Microsoft is adding a new weapon to its aggressive Windows 10 push—or at least it appears that it is.
Earlier in the week, Microsoft added what sounds a lot like an advertisement for Windows 10 to its Patch Tuesday release for Internet Explorer, bundling it in with a critical security patch. The new update affects only Windows 7 and 8.1 PCs and brings an upgrade prompt to Internet Explorer 11.
In its description of update KB3146449, Microsoft says it “adds functionality to Internet Explorer 11 on some computers that lets users learn about Windows 10 or start an upgrade to Windows 10.” Or as we common folk call it, an ad.
As Woody Leonhard at InfoWorld first reported, this update will supposedly put a blue banner on the IE11 new tab page that says, “Microsoft recommends upgrading to Windows 10.” ExtremeTech points out this is not the same as the blue banner that pops up when you visit sites like MSN.com recommending an upgrade to Windows 10.
It also appears this ad can’t be stopped by rolling back the update, as it’s built right into KB3139929, a critical security update for IE11.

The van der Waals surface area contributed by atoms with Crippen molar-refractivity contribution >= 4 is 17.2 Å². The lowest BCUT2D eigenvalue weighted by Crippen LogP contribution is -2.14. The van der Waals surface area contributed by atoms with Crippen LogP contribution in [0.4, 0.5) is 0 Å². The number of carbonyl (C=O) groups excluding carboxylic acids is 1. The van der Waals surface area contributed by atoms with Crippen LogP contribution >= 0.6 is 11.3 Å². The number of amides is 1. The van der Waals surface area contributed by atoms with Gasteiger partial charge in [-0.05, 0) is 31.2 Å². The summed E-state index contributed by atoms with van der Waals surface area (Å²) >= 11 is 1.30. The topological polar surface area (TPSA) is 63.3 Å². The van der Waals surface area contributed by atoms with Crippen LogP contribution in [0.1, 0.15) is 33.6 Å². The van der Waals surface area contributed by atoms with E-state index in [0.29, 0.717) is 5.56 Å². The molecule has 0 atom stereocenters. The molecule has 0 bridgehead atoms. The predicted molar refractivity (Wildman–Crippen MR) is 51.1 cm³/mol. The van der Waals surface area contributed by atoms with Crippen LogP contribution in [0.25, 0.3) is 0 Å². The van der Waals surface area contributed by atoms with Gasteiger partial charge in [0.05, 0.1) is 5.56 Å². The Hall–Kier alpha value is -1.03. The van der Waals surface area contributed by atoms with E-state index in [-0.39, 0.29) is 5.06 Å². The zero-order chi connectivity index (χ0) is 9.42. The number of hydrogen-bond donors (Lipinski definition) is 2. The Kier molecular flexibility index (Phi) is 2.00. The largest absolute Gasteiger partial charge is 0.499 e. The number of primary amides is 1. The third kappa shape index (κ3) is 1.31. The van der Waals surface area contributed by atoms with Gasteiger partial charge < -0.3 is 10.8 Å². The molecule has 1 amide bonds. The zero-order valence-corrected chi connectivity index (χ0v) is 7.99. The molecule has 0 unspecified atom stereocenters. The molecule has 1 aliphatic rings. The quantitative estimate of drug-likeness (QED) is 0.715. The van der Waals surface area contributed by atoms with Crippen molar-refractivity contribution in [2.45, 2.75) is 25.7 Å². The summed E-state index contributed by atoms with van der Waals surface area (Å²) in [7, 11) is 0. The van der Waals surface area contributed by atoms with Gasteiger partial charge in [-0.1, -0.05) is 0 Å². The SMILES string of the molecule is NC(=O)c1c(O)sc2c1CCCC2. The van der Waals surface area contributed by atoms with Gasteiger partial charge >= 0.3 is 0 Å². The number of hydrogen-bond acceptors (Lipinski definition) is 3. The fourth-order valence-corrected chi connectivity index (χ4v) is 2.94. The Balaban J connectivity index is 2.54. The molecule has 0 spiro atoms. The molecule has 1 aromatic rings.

The impact on you at home: So far neither Leonhard nor ExtremeTech were able to get the supposed blue banners to show up in IE11 in testing. It may be that Microsoft hasn’t yet activated the banner ads, or that the company had second thoughts about the strategy. Either way, packaging Windows 10 upgrade prompts in a security update is a terrible idea and a breach of user trust.
The update went out to all PCs as part of the Patch Tuesday updates, but only non-domain joined PCs—such as home users and small businesses—will see the ads. PCs that are managed by an IT department will not see the new update prompts. At least not yet.
This story, "Microsoft slips Windows 10 upgrade ads into Internet Explorer security patch" was originally published by PCWorld.